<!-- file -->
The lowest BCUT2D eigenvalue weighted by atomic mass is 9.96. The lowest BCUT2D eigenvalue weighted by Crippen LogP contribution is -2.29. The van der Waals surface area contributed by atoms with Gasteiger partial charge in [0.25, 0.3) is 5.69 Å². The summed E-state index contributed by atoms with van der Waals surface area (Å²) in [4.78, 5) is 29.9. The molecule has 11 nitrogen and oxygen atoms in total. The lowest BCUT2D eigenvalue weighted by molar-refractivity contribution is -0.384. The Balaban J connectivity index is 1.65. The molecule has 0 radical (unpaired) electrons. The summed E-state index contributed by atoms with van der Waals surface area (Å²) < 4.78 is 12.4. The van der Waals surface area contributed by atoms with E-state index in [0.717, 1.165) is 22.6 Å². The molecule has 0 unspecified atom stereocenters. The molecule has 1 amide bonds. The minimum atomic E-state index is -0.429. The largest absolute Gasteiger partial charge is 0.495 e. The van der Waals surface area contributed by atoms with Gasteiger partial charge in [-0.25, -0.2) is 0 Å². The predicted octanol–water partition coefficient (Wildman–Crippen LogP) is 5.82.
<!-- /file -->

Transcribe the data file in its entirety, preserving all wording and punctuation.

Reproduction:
The lowest BCUT2D eigenvalue weighted by atomic mass is 9.96. The lowest BCUT2D eigenvalue weighted by Crippen LogP contribution is -2.29. The van der Waals surface area contributed by atoms with Gasteiger partial charge in [0.25, 0.3) is 5.69 Å². The summed E-state index contributed by atoms with van der Waals surface area (Å²) in [4.78, 5) is 29.9. The molecule has 11 nitrogen and oxygen atoms in total. The lowest BCUT2D eigenvalue weighted by molar-refractivity contribution is -0.384. The Balaban J connectivity index is 1.65. The molecule has 0 radical (unpaired) electrons. The summed E-state index contributed by atoms with van der Waals surface area (Å²) < 4.78 is 12.4. The van der Waals surface area contributed by atoms with E-state index in [0.717, 1.165) is 22.6 Å². The molecule has 0 unspecified atom stereocenters. The molecule has 1 amide bonds. The minimum atomic E-state index is -0.429. The largest absolute Gasteiger partial charge is 0.495 e. The van der Waals surface area contributed by atoms with Gasteiger partial charge in [-0.25, -0.2) is 0 Å². The predicted octanol–water partition coefficient (Wildman–Crippen LogP) is 5.82.